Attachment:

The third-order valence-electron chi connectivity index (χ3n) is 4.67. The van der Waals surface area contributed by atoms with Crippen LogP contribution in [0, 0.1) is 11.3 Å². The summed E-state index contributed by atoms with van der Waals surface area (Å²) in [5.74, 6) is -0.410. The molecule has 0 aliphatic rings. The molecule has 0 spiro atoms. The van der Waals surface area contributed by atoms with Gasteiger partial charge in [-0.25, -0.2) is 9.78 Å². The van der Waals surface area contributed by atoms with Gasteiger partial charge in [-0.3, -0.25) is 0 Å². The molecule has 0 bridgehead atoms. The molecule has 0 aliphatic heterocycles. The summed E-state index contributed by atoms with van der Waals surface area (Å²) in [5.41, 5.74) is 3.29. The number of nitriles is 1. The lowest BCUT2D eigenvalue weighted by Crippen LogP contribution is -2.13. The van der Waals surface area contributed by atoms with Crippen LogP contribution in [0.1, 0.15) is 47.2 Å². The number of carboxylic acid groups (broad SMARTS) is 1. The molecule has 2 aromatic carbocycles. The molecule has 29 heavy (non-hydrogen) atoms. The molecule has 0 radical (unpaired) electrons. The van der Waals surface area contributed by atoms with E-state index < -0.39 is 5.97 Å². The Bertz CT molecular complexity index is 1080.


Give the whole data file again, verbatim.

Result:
The third-order valence-electron chi connectivity index (χ3n) is 4.67. The van der Waals surface area contributed by atoms with Crippen LogP contribution in [0, 0.1) is 11.3 Å². The summed E-state index contributed by atoms with van der Waals surface area (Å²) in [5.74, 6) is -0.410. The molecule has 0 aliphatic rings. The molecule has 0 spiro atoms. The van der Waals surface area contributed by atoms with Gasteiger partial charge in [-0.25, -0.2) is 9.78 Å². The van der Waals surface area contributed by atoms with Gasteiger partial charge in [-0.3, -0.25) is 0 Å². The molecule has 0 bridgehead atoms. The molecule has 0 aliphatic heterocycles. The summed E-state index contributed by atoms with van der Waals surface area (Å²) in [5.41, 5.74) is 3.29. The number of nitriles is 1. The lowest BCUT2D eigenvalue weighted by Crippen LogP contribution is -2.13. The van der Waals surface area contributed by atoms with Crippen LogP contribution in [0.1, 0.15) is 47.2 Å². The number of carboxylic acid groups (broad SMARTS) is 1. The molecule has 2 aromatic carbocycles. The molecule has 29 heavy (non-hydrogen) atoms. The molecule has 0 radical (unpaired) electrons. The van der Waals surface area contributed by atoms with E-state index < -0.39 is 5.97 Å². The Bertz CT molecular complexity index is 1080.